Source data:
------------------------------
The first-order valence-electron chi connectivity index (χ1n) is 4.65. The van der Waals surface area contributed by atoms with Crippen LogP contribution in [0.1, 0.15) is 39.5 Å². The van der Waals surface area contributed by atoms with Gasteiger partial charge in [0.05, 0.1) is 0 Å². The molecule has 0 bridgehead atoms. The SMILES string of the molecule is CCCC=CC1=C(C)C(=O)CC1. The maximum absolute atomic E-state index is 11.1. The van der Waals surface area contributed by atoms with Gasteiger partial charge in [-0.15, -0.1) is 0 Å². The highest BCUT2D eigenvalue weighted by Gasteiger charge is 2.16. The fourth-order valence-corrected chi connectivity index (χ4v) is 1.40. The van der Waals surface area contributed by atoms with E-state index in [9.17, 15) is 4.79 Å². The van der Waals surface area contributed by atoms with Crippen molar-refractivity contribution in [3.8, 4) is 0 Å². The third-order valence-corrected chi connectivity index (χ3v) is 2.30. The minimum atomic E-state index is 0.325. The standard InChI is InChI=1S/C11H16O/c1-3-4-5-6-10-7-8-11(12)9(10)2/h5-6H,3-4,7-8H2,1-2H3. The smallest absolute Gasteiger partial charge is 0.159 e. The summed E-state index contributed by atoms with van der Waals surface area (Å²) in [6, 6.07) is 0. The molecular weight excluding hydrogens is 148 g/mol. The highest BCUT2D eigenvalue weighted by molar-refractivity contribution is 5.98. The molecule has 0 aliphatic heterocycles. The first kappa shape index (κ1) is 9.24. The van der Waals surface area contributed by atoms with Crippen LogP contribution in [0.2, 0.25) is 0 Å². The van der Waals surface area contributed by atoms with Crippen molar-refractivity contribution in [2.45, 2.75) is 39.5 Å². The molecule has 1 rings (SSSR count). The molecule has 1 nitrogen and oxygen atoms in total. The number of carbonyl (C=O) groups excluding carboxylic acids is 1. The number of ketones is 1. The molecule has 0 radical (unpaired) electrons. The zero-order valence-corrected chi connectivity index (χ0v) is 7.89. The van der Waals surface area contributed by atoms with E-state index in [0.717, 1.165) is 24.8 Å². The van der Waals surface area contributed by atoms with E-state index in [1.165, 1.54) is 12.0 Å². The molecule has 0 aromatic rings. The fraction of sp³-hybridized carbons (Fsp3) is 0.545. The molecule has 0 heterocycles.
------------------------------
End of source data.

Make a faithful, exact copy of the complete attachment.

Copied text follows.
The first-order valence-electron chi connectivity index (χ1n) is 4.65. The van der Waals surface area contributed by atoms with Crippen LogP contribution in [0.1, 0.15) is 39.5 Å². The van der Waals surface area contributed by atoms with Gasteiger partial charge in [0.05, 0.1) is 0 Å². The molecule has 0 bridgehead atoms. The SMILES string of the molecule is CCCC=CC1=C(C)C(=O)CC1. The maximum absolute atomic E-state index is 11.1. The van der Waals surface area contributed by atoms with Gasteiger partial charge in [-0.15, -0.1) is 0 Å². The highest BCUT2D eigenvalue weighted by Gasteiger charge is 2.16. The fourth-order valence-corrected chi connectivity index (χ4v) is 1.40. The van der Waals surface area contributed by atoms with E-state index in [9.17, 15) is 4.79 Å². The van der Waals surface area contributed by atoms with Crippen molar-refractivity contribution in [3.8, 4) is 0 Å². The third-order valence-corrected chi connectivity index (χ3v) is 2.30. The minimum atomic E-state index is 0.325. The standard InChI is InChI=1S/C11H16O/c1-3-4-5-6-10-7-8-11(12)9(10)2/h5-6H,3-4,7-8H2,1-2H3. The smallest absolute Gasteiger partial charge is 0.159 e. The summed E-state index contributed by atoms with van der Waals surface area (Å²) in [6, 6.07) is 0. The molecular weight excluding hydrogens is 148 g/mol. The highest BCUT2D eigenvalue weighted by molar-refractivity contribution is 5.98. The molecule has 0 aliphatic heterocycles. The first kappa shape index (κ1) is 9.24. The van der Waals surface area contributed by atoms with Crippen LogP contribution in [0.2, 0.25) is 0 Å². The van der Waals surface area contributed by atoms with Crippen molar-refractivity contribution in [2.45, 2.75) is 39.5 Å². The molecule has 1 rings (SSSR count). The molecule has 1 nitrogen and oxygen atoms in total. The number of carbonyl (C=O) groups excluding carboxylic acids is 1. The number of ketones is 1. The molecule has 0 radical (unpaired) electrons. The zero-order valence-corrected chi connectivity index (χ0v) is 7.89. The van der Waals surface area contributed by atoms with E-state index in [0.717, 1.165) is 24.8 Å². The van der Waals surface area contributed by atoms with E-state index in [1.165, 1.54) is 12.0 Å². The molecule has 0 aromatic rings. The fraction of sp³-hybridized carbons (Fsp3) is 0.545. The molecule has 0 heterocycles.